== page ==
Scientists from Duke University and UNC-Chapel Hill have found a powerful new weapon for counting elusive sea turtles: camera-equipped drones.
A drone equipped with a high-resolution digital camera with near-infrared vision helped researchers document hundreds of thousands of olive ridley sea turtles coming ashore to lay eggs in Costa Rica, the Durham school said.
The fixed-wing drone flew 300 feet above the water off the Ostional National Wildlife Refuge, offering an expanded view and the ability to let researchers spot turtles swimming just below the ocean’s surface. Spotters from boats might easily have missed the submerged animals.
Researchers estimated that nearly 2,100 turtles per square kilometer packed the area during peak nesting season.
“These are extraordinary numbers, much higher than any of us anticipated,” Seth Sykora-Bodie, a PhD student at Duke’s Nicholas School of the Environment, said in a release from Duke. Sykora-Bodie co-led the study with Vanessa Bézy, a Ph.D. candidate at UNC-CH.
“Our findings confirm drones can be used as a powerful tool to study sea turtle abundance at sea, and reveal incredible densities of turtles in Ostional’s near-shore habitat,” Bézy added. “The development of this methodology provides vital new insights for future conservation and research.”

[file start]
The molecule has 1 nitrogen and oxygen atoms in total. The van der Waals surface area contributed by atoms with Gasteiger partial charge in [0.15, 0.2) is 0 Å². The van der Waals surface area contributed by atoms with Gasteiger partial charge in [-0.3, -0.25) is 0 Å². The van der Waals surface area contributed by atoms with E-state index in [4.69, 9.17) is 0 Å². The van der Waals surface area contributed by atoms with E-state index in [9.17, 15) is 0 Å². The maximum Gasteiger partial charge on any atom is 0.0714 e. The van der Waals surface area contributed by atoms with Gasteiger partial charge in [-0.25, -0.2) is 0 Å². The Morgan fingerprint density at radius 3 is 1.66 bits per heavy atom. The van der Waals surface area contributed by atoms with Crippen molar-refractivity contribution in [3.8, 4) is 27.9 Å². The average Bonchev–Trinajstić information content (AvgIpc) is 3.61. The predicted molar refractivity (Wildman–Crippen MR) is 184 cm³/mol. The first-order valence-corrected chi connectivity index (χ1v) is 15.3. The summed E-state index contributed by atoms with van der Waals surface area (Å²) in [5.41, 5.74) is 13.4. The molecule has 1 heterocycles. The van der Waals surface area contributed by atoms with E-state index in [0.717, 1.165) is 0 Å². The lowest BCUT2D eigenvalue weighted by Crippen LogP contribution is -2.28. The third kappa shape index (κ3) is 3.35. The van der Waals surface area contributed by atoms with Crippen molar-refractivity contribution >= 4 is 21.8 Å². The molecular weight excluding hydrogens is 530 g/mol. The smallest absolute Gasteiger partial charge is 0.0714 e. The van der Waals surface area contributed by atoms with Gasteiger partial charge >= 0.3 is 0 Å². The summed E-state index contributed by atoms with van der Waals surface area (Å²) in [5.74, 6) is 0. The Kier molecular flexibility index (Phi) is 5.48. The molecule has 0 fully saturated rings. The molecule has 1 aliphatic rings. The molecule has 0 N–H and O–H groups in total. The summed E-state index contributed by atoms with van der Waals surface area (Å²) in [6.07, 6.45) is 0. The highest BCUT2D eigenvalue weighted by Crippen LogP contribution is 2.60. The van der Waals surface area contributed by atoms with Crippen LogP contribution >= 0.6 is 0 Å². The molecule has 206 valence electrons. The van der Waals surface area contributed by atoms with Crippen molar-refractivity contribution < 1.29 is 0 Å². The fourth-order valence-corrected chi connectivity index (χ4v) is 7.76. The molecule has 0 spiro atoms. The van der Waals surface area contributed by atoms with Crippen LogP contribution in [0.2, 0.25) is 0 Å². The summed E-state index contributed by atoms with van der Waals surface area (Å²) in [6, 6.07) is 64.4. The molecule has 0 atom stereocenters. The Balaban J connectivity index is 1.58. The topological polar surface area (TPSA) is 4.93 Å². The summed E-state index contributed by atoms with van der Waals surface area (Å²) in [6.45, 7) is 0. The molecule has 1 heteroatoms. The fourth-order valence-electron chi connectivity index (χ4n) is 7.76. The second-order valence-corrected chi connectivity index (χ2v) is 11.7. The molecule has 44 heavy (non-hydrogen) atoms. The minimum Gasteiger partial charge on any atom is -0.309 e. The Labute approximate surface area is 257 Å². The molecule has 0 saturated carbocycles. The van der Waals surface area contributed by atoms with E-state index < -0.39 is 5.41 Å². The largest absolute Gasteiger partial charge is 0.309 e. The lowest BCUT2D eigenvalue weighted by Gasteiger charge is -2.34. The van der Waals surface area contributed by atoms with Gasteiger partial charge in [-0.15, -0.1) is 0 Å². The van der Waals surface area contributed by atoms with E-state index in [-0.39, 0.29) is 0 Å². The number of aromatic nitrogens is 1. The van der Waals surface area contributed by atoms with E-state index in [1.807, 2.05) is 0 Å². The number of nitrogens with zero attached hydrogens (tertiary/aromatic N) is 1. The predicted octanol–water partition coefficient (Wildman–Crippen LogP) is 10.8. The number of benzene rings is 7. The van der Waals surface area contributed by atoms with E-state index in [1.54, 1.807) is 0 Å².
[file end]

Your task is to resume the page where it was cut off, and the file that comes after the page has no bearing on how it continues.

Two previous Duke University studies showed that drones can be as effective as traditional aircraft for conducting wildlife population assessments. The studies used drones to count gray seals on remote islands off the coasts of eastern Canada and New England.
Sykora-Bodie and Bézy published their findings – the first study to use drones to estimate sea turtle numbers – last month in the journal Scientific Reports. Most studies have been done from the water or by counting turtles on nesting beaches.
Olive ridley sea turtles are classified internationally as vulnerable, chiefly because of the threat of being accidentally caught on fishing gear used by longline and trawl fisheries.